By: Bob Godgart, Founder, Chairman, and Chief Visionary Officer
Much has been written and taught about the “holy grail” of IT service providers — to become your clients’ “Trusted Technology Advisor.” But don’t stop there. The next logical step is to become your customers’ Embedded Technology Advisor. Here’s why.
The goal is to move your status beyond being simply a vendor or supplier of the IT products and services that your clients require. Instead, you want to be positioned as a party to – and influencer over – your clients’ IT product and service purchasing decisions. It also means that even if you don’t always walk out of those meetings as the primary supplier, you may have control over who does get the business… and an opportunity to manage the implementation.
While it is critical to earn the trust of your clients to provide them with the best advice on technology matters that impact their business, there’s an equally-important and often over-looked aspect of this challenge. You need to “be there” when the decisions are being made.
As the old saying goes, “Out of sight, out of mind.”, and with advent of managed service contracts and remote monitoring and management tools, more and more IT services are delivered virtually, with little or no personal interaction. Add the proliferation of e-commerce sites and electronic purchasing portals and it is easier than ever for your clients to go around you and buy their products on-line.
So, while your clients may well value your input and take your advice and recommendations when you are involved with IT purchase decisions, with the rapid pace of business these days they may often forget to consult with you, or those decisions may be delegated to someone in the company with whom you have little to no direct interaction.
The Next Big Switch
That’s why I think it’s critical for you to be your clients “Embedded” Technology Advisor, not just their “Trusted” Technology Advisor.
To be clear, when I say “embedded,” I mean working with your clients to deploy technologies that actually put you in direct control over their technology purchases, or to become the “channel” through which their product and services transactions take place.
That’s the primary reason we began rolling out our Taskfire co-managed service desk last year, and why, earlier this year, Autotask purchased VARStreet — the hosted technology products procurement platform. These two products are examples of enabling technologies that literally “embed” your company inside your client’s technology purchasing apparatus.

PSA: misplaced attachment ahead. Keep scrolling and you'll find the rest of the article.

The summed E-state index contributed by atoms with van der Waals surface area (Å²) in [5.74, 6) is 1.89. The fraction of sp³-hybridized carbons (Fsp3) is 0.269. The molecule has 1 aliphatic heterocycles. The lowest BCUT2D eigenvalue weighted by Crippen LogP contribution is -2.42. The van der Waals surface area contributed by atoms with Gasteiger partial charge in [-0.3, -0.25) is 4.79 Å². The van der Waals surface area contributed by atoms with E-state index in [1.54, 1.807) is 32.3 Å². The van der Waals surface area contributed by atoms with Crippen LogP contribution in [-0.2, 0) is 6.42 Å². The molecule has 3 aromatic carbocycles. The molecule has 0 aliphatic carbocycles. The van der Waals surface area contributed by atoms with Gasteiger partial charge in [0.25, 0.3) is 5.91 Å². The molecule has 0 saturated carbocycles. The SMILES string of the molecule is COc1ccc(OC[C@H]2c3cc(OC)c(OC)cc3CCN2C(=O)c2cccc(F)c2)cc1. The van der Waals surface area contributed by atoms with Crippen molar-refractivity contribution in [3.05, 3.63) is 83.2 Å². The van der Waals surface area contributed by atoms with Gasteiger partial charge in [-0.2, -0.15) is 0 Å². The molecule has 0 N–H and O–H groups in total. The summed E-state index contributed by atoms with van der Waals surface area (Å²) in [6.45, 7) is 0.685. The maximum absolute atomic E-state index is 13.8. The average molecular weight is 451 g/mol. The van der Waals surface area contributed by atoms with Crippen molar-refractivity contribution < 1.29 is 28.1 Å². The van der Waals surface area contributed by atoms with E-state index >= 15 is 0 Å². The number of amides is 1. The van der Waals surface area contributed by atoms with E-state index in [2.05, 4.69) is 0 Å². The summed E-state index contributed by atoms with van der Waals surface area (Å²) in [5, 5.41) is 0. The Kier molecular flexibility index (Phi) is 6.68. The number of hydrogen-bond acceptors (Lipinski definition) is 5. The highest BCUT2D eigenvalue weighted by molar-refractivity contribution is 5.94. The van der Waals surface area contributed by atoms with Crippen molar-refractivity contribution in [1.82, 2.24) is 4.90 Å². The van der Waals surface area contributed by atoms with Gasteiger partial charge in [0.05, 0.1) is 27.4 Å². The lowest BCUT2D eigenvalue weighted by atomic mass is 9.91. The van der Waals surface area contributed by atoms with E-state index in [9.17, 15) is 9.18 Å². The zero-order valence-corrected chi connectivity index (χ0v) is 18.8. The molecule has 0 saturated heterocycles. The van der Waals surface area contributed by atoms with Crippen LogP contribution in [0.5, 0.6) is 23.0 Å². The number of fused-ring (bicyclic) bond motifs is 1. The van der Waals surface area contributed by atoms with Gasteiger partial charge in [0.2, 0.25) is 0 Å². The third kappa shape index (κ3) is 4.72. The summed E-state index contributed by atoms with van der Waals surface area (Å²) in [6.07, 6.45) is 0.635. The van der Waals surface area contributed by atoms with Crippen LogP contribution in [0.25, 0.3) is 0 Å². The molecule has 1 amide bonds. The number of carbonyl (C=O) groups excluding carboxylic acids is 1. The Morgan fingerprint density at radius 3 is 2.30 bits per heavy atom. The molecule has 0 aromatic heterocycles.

With VARStreet, for example, you can work with your clients’ management teams to establish pre-set guidelines on the specific types of products and technologies they plan to purchase (which you can then service and support). You can easily create and provide a unique and private technology purchase portal for that client, with just the products that are right for that client, at price margins that you have pre-negotiated. You can even include your own products and service bundles. And from there, the entire quote-to-bill cycle is automated.
As an example of “embedding” on the service side, Taskfire allows you to deploy a hosted IT service desk solution to your clients that is directly linked to your own service desk. You configure the clients’ system based on the level of internal IT resources they may have. You set it up very simply, with all client issues flowing through an internal office manager or “gatekeeper” before they come to you, or in a highly sophisticated “co-managed” services arrangement, tickets can be automatically or manually distributed between the client’s internal resources and yours. In either case, you are supplying the platform through which all IT services are being rendered, giving you 100% visibility into your clients’ service-related activities and opportunities.
If you are already the Trusted Technology Advisor for your clients, you’ve accomplished the hard part. But to truly leverage that relationship, start using the tools available today to get yourself “embedded” in your clients’ businesses.